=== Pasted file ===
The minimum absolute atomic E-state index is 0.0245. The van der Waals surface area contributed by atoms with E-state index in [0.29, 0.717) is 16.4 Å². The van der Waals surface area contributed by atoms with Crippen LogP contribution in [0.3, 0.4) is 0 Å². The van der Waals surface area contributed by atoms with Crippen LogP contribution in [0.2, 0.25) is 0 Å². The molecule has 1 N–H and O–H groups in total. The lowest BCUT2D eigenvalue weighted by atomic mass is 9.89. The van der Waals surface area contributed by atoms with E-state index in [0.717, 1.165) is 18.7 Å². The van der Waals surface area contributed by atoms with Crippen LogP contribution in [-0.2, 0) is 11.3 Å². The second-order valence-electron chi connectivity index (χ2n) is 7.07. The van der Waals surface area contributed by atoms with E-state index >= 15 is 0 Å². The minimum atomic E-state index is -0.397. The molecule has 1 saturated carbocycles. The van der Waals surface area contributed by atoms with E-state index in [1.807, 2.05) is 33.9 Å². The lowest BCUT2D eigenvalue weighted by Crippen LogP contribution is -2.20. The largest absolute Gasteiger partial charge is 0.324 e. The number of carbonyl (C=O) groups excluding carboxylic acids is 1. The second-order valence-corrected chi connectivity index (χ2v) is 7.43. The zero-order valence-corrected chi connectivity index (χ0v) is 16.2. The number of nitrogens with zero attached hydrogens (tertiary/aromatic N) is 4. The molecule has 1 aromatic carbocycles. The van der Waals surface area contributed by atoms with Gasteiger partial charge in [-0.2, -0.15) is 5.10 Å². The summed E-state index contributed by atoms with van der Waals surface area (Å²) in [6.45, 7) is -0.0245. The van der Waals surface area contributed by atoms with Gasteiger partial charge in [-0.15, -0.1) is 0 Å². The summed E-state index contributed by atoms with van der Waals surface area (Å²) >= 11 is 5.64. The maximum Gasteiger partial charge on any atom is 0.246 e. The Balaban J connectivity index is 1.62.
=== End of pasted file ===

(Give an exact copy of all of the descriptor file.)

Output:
The minimum absolute atomic E-state index is 0.0245. The van der Waals surface area contributed by atoms with E-state index in [0.29, 0.717) is 16.4 Å². The van der Waals surface area contributed by atoms with Crippen LogP contribution in [0.3, 0.4) is 0 Å². The van der Waals surface area contributed by atoms with Crippen LogP contribution in [0.2, 0.25) is 0 Å². The molecule has 1 N–H and O–H groups in total. The lowest BCUT2D eigenvalue weighted by atomic mass is 9.89. The van der Waals surface area contributed by atoms with E-state index in [0.717, 1.165) is 18.7 Å². The van der Waals surface area contributed by atoms with Crippen LogP contribution in [-0.2, 0) is 11.3 Å². The second-order valence-electron chi connectivity index (χ2n) is 7.07. The van der Waals surface area contributed by atoms with E-state index >= 15 is 0 Å². The minimum atomic E-state index is -0.397. The molecule has 1 saturated carbocycles. The van der Waals surface area contributed by atoms with E-state index in [1.807, 2.05) is 33.9 Å². The lowest BCUT2D eigenvalue weighted by Crippen LogP contribution is -2.20. The largest absolute Gasteiger partial charge is 0.324 e. The number of carbonyl (C=O) groups excluding carboxylic acids is 1. The second-order valence-corrected chi connectivity index (χ2v) is 7.43. The zero-order valence-corrected chi connectivity index (χ0v) is 16.2. The number of nitrogens with zero attached hydrogens (tertiary/aromatic N) is 4. The molecule has 1 aromatic carbocycles. The van der Waals surface area contributed by atoms with Gasteiger partial charge in [-0.2, -0.15) is 5.10 Å². The summed E-state index contributed by atoms with van der Waals surface area (Å²) in [6.45, 7) is -0.0245. The van der Waals surface area contributed by atoms with Gasteiger partial charge in [-0.15, -0.1) is 0 Å². The summed E-state index contributed by atoms with van der Waals surface area (Å²) >= 11 is 5.64. The maximum Gasteiger partial charge on any atom is 0.246 e. The Balaban J connectivity index is 1.62.